Come again?

Wave of mid-terms trumps concert as Ruby Coast and Hilotrons play to a tiny crowd

Another gem to emerge from the GTA, Ruby Coast are bright in sound and performance skills.
Another gem to emerge from the GTA, Ruby Coast are bright in sound and performance skills.
Credit: 
Photo by Christine Blais
The Hilotrons venture into experimental realms and just barely survive.
The Hilotrons venture into experimental realms and just barely survive.
Credit: 
Photo by Christine Blais

The Grad Club is unique among Kingston venues for its sense of community.

Artists will often regale the audience with tales of the first time they graced the stage of the humble house, greeted with cheers and applause by members of the audience who also attended that first show. It’s as if the place builds its own rapport with the bands that pass through its doors. Never was this more evident than on Friday night when two newcomers to the Grad Club, Ottawa’s Hilotrons and Aurora’s Ruby Coast, played to an unfortunately sparse crowd.

Perhaps it was the threat of mid-terms looming that kept people away, or maybe concert-goers were saving themselves for Saturday night when You Say Party! We Say Die! would rock a full house, in stark contrast to the previous night’s tepid reception. Whatever the reason, despite the awkwardness of this first meeting, many missed out on what, by most other measures, was a first-rate first time.

The stage set-up for opener’s Ruby Coast was deceptively simple considering the depth and variety of the sonic onslaught that was to ensue. With five members playing the usual suspects of any contemporary rock act—two guitars, one bass, drums and keyboards—what set them apart was what was hidden, or at least not immediately apparent. Guitarist Nathan Vanderwielen doubled on xylophone and second keyboard on many numbers, giving the group a cheery, bright sound and, at a couple points during the show, even hammered out some additional percussion on an extra floor tom hidden in plain sight at the front of the stage.

Bonus points should be awarded for extensive but effective use of tambourine as well as synchronized off-mic shouts from all members, reminiscent of Born Ruffians. Marks were deducted, though, for the band looking a bit bedraggled after what must have been a much better show the previous night in Ottawa.

A comparison to Tokyo Police Club, originally from Newmarket—just north of Ruby Coast’s hometown—would be apt not only because of their geographical proximity, but stylistic similarity as well. The band’s self-released EP, produced by Tokyo front-man Dave Monks and singer Justice McLellan, is often dead-on for Monk’s trademark timbre. But given their performance it would be unfair to dismiss them as Tokyo 2.0.

The band being, as of yet, unsigned should not be counted as a strike against them either. These boys know how to play their instruments and know how to play them to a specific end, an end that is so fast-paced and multi-textural that on any other night it would surely have had the crowd on its feet.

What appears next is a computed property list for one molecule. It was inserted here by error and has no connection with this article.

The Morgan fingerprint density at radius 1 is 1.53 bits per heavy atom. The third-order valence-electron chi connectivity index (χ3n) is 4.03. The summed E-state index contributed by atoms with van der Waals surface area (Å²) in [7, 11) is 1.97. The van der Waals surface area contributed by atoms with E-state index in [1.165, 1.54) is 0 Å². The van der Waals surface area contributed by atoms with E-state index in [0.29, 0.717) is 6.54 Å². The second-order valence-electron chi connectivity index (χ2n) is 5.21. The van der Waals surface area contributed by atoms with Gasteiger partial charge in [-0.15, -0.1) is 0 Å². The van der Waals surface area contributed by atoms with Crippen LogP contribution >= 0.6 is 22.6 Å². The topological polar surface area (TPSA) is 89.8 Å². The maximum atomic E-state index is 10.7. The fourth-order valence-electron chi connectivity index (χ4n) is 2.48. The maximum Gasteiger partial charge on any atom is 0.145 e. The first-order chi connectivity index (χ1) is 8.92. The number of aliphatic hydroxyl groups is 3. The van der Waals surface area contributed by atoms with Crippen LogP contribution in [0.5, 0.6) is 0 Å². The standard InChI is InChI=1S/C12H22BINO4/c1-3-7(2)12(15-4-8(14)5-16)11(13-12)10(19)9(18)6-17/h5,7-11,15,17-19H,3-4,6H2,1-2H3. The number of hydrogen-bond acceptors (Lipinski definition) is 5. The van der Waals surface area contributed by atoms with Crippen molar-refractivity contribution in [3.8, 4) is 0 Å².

By the time the Hilotrons took the stage the crowd had grown only slightly and after their opening number singer Mike Dubue, commenting on the scarcity, asked “What does it all mean?” No answer was immediately forthcoming but, not phased by the emptiness, Dubue and company carried on.

Like Ruby Coast, The Hilotrons also centre a lot of their material around keyboards. Dubue eschews the traditional guitar for a second, smaller synth, although he only touches it occasionally, generally being too occupied with foot-stomping during his Talking Heads-like lyrical delivery. The sweat drenching his shirt was testament to the energy he puts into every song, but once again this energy never really translated to the crowd.

The influences here were harder to pin-point with all songs sounding like they could have been some undiscovered new-wave B-side from 20 years ago, while still having an original quality all their own. Subtle keyboard hooks layered into the background conjured up TV theme songs of yesteryear. Combined with lyrics such as those on “Dominika,” where Dubue tells of a girl who “dances to science fiction music,” the overall effect is somewhat like being taken back in time. But the Hilotrons caused a tear in the space-time continuum and the past doesn’t sound quite like you remember it.

The penultimate number, “Emergency Street,” showcased the band’s strength at crafting a catchy pop song while still giving it their unique twist of syncopated, choppy lyrics. But it also pointed out their biggest weakness; they’re a self-described experimental act who sounds best when they’re not being so experimental.

Both bands were out of their element; both played for their first time in Kingston to a small audience that probably consisted mostly of friends, Grad Club regulars and a few adventurous souls; both are clearly accustomed to getting people moving and shaking and rightly so; both have a unique sound, deserving of more Kingston fans. But just like an awkward first date, it doesn’t mean it’s not going to work out. So to Mike Dubue, I don’t know what it all means, but I’d like to ask you and Ruby Coast if maybe we can do it again sometime?

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